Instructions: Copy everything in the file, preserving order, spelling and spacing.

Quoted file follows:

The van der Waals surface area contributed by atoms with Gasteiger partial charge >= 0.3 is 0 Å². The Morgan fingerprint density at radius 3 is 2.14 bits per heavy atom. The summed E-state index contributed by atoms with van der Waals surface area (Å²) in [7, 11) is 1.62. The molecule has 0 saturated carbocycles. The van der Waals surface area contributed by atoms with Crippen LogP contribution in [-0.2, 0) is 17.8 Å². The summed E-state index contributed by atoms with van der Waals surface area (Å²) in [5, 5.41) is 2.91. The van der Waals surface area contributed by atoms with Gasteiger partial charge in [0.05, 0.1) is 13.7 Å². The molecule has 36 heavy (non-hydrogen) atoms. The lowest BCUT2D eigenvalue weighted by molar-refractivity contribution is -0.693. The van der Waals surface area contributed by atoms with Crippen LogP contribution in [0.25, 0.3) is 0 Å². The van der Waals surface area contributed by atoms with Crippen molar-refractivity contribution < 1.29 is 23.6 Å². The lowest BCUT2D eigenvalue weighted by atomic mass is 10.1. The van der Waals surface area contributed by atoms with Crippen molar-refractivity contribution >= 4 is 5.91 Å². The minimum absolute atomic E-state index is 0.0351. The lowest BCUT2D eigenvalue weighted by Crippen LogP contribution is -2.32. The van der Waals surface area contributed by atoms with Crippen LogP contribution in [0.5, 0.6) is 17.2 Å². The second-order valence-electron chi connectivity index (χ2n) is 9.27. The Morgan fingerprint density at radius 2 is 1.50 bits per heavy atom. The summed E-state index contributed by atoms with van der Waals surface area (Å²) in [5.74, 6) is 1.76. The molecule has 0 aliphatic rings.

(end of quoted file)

The van der Waals surface area contributed by atoms with Gasteiger partial charge >= 0.3 is 0 Å². The Morgan fingerprint density at radius 3 is 2.14 bits per heavy atom. The summed E-state index contributed by atoms with van der Waals surface area (Å²) in [7, 11) is 1.62. The molecule has 0 saturated carbocycles. The van der Waals surface area contributed by atoms with Crippen LogP contribution in [-0.2, 0) is 17.8 Å². The summed E-state index contributed by atoms with van der Waals surface area (Å²) in [5, 5.41) is 2.91. The van der Waals surface area contributed by atoms with Gasteiger partial charge in [0.05, 0.1) is 13.7 Å². The molecule has 36 heavy (non-hydrogen) atoms. The lowest BCUT2D eigenvalue weighted by molar-refractivity contribution is -0.693. The van der Waals surface area contributed by atoms with Crippen LogP contribution in [0.25, 0.3) is 0 Å². The van der Waals surface area contributed by atoms with Crippen molar-refractivity contribution < 1.29 is 23.6 Å². The lowest BCUT2D eigenvalue weighted by atomic mass is 10.1. The van der Waals surface area contributed by atoms with Crippen molar-refractivity contribution >= 4 is 5.91 Å². The minimum absolute atomic E-state index is 0.0351. The lowest BCUT2D eigenvalue weighted by Crippen LogP contribution is -2.32. The van der Waals surface area contributed by atoms with Crippen LogP contribution in [0.5, 0.6) is 17.2 Å². The second-order valence-electron chi connectivity index (χ2n) is 9.27. The Morgan fingerprint density at radius 2 is 1.50 bits per heavy atom. The summed E-state index contributed by atoms with van der Waals surface area (Å²) in [5.74, 6) is 1.76. The molecule has 0 aliphatic rings.